My interview with John Whitehead of the Rutherford Institute
CINDY: John, thank you so much for being with us today.
JOHN: Thank you for having me on.
CINDY: We're having some people call in and tell us some things that are
going on around the area in relation to Christmas programs in local public schools, specifically the Harlem School District [in northern Illinois.]
And apparently they had a Christmas program and some parents called us upset because the use of the word Christmas was specifically banned, apparently, from the music...to the extent that instead of singing "We Wish You a Merry Christmas" they changed it to "We Wish You a Happy Season"..."O Christmas Tree" changed to "O Turkey Dear"...and "The Twelve Day of Christmas" they actually changed to a cute little song about McDonald's.
And it got us thinking, what exactly is allowed? What can be done as far as Christmas?
And that took me to your website, John, to the Rutherford Institute website. You have a thing there called The Twelve Rules of Christmas that goes into detail explaining about that. And I want to get into that, but first of all, John, for people who may not be familiar with it, what is the Rutherford Institute?
JOHN: It's an organization I started a little over 20 years ago to fight in the courtroom and educate on public issues.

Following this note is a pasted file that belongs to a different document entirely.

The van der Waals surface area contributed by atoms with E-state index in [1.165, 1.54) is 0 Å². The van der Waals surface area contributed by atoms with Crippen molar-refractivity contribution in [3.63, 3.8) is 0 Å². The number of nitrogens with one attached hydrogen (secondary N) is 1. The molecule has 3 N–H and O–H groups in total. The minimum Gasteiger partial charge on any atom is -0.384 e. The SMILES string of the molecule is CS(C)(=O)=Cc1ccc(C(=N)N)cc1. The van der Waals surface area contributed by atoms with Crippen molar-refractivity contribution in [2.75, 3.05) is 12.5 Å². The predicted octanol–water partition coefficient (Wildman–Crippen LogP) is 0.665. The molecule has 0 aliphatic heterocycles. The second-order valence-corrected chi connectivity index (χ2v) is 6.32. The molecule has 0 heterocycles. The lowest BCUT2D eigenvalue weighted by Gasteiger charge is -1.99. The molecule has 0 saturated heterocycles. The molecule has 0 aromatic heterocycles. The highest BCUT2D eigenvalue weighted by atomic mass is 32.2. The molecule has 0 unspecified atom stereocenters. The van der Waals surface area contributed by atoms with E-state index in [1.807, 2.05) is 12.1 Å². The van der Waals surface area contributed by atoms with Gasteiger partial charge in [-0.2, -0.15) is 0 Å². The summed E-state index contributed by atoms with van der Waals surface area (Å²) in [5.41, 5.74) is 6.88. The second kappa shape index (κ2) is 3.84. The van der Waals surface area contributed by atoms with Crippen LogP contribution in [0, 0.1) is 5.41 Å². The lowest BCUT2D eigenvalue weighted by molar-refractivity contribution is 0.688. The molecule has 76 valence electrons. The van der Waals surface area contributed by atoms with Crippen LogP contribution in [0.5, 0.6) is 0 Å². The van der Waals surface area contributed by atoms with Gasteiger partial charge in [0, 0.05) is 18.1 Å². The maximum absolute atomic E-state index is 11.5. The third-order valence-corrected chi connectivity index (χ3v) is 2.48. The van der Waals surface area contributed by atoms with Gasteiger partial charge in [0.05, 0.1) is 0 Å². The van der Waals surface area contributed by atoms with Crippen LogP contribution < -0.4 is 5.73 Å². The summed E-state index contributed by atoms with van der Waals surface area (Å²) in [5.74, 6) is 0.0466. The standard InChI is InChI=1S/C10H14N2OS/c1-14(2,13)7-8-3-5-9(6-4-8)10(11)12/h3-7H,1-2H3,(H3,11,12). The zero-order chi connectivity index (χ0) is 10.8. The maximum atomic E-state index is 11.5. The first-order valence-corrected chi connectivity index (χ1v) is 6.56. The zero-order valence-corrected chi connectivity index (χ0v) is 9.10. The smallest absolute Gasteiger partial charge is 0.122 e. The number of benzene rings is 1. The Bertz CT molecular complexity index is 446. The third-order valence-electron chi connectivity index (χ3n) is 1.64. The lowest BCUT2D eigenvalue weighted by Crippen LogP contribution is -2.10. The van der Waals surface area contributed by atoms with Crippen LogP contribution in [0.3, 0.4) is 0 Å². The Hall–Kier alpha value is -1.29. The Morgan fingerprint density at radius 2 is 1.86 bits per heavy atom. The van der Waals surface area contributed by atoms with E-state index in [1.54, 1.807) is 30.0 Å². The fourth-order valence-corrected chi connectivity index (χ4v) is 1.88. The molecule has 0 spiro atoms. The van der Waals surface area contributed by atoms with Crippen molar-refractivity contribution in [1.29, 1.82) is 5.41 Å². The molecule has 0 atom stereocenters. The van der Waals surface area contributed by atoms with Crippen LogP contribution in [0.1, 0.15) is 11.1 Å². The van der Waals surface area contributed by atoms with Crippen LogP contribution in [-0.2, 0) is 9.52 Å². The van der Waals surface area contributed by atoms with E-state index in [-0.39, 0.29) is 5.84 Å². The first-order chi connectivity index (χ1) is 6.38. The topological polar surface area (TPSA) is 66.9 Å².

We've taken on literally thousands of lawsuits over the years since then, and when we take a case we do not charge, that was the idea. I raise money from public donations and when we take on a case we make sure the client doesn't have to pay, because most people can't afford lawyers and they can't afford a court battle. We use attorneys across the country in all 50 states that donate their time, and without that, we couldn't move forward.
So that's what we do, and we specialize in religious freedom over the years and have won number of cases.
CINDY: Well John, it seems to me--maybe it's just my imagination--but it seems to me that this Christmas is worse than it's ever been, as far as the thought police and the politically correct police being out and about making sure that this holiday, which is in fact the celebration of Jesus' birth, is completely taken away from Christ and from any mention of Jesus.
Is that my imagination or do you see it getting worse in some quarters?
"...more ludicrous and crazy each year"
JOHN: It's happening all over the country. It's not getting better, it's getting worse, you're absolutely correct. You know, we really started seeing these cases worsen in the mid-90's. And I thought, with some Christian resurgence in the country and those kind of things, that maybe things would get better. But the thing is, it has worsened; the cases become more ludicrous and more crazy each year. There is, in my opinion, and I don't know where it's coming from, but if you want to use the word "agenda" in the public schools of America to completely secularize the public schools,and specifically, do away with any Christian references.
We had a weird case four or five years ago where in a Christmas play a child wore in a green and red scarf and the child was told he couldn't wear the scarf because it was the "Christian" color. So, it's gotten worse, I mean, just some of the examples you've given me of what's happening in your area. The "O Turkey Dear" is one of the craziest things I've ever heard, or singing hymns to McDonald's of all places.